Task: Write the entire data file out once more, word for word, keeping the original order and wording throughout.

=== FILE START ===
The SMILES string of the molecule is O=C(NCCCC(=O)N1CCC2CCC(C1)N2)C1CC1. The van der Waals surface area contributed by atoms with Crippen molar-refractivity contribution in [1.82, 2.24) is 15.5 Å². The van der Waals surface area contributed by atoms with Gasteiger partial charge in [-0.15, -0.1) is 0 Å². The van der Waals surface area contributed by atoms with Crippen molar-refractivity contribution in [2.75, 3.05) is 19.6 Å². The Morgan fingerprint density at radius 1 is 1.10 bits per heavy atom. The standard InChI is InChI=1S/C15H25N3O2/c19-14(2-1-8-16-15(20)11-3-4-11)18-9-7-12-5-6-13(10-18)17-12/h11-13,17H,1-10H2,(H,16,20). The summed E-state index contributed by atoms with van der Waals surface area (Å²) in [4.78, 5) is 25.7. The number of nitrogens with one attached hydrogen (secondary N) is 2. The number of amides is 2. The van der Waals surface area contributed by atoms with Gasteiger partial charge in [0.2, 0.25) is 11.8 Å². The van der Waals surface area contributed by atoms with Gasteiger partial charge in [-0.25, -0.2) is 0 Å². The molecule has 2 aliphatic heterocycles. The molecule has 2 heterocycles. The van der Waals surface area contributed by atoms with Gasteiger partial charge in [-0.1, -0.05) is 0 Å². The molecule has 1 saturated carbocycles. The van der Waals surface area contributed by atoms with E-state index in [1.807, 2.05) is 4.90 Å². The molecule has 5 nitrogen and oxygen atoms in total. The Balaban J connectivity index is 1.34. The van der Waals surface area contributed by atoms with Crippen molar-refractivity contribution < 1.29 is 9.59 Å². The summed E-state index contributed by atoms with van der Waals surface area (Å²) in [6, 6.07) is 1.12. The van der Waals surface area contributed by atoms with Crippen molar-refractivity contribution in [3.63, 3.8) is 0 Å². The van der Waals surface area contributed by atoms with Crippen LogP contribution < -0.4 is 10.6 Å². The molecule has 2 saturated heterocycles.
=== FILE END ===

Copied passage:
The SMILES string of the molecule is O=C(NCCCC(=O)N1CCC2CCC(C1)N2)C1CC1. The van der Waals surface area contributed by atoms with Crippen molar-refractivity contribution in [1.82, 2.24) is 15.5 Å². The van der Waals surface area contributed by atoms with Gasteiger partial charge in [-0.15, -0.1) is 0 Å². The van der Waals surface area contributed by atoms with Crippen molar-refractivity contribution in [2.75, 3.05) is 19.6 Å². The Morgan fingerprint density at radius 1 is 1.10 bits per heavy atom. The standard InChI is InChI=1S/C15H25N3O2/c19-14(2-1-8-16-15(20)11-3-4-11)18-9-7-12-5-6-13(10-18)17-12/h11-13,17H,1-10H2,(H,16,20). The summed E-state index contributed by atoms with van der Waals surface area (Å²) in [4.78, 5) is 25.7. The number of nitrogens with one attached hydrogen (secondary N) is 2. The number of amides is 2. The van der Waals surface area contributed by atoms with Gasteiger partial charge in [0.2, 0.25) is 11.8 Å². The van der Waals surface area contributed by atoms with Gasteiger partial charge in [-0.25, -0.2) is 0 Å². The molecule has 2 aliphatic heterocycles. The molecule has 2 heterocycles. The van der Waals surface area contributed by atoms with Gasteiger partial charge in [-0.1, -0.05) is 0 Å². The molecule has 1 saturated carbocycles. The van der Waals surface area contributed by atoms with E-state index in [1.807, 2.05) is 4.90 Å². The molecule has 5 nitrogen and oxygen atoms in total. The Balaban J connectivity index is 1.34. The van der Waals surface area contributed by atoms with Crippen molar-refractivity contribution < 1.29 is 9.59 Å². The summed E-state index contributed by atoms with van der Waals surface area (Å²) in [6, 6.07) is 1.12. The van der Waals surface area contributed by atoms with Crippen molar-refractivity contribution in [3.63, 3.8) is 0 Å². The van der Waals surface area contributed by atoms with Crippen LogP contribution < -0.4 is 10.6 Å². The molecule has 2 saturated heterocycles.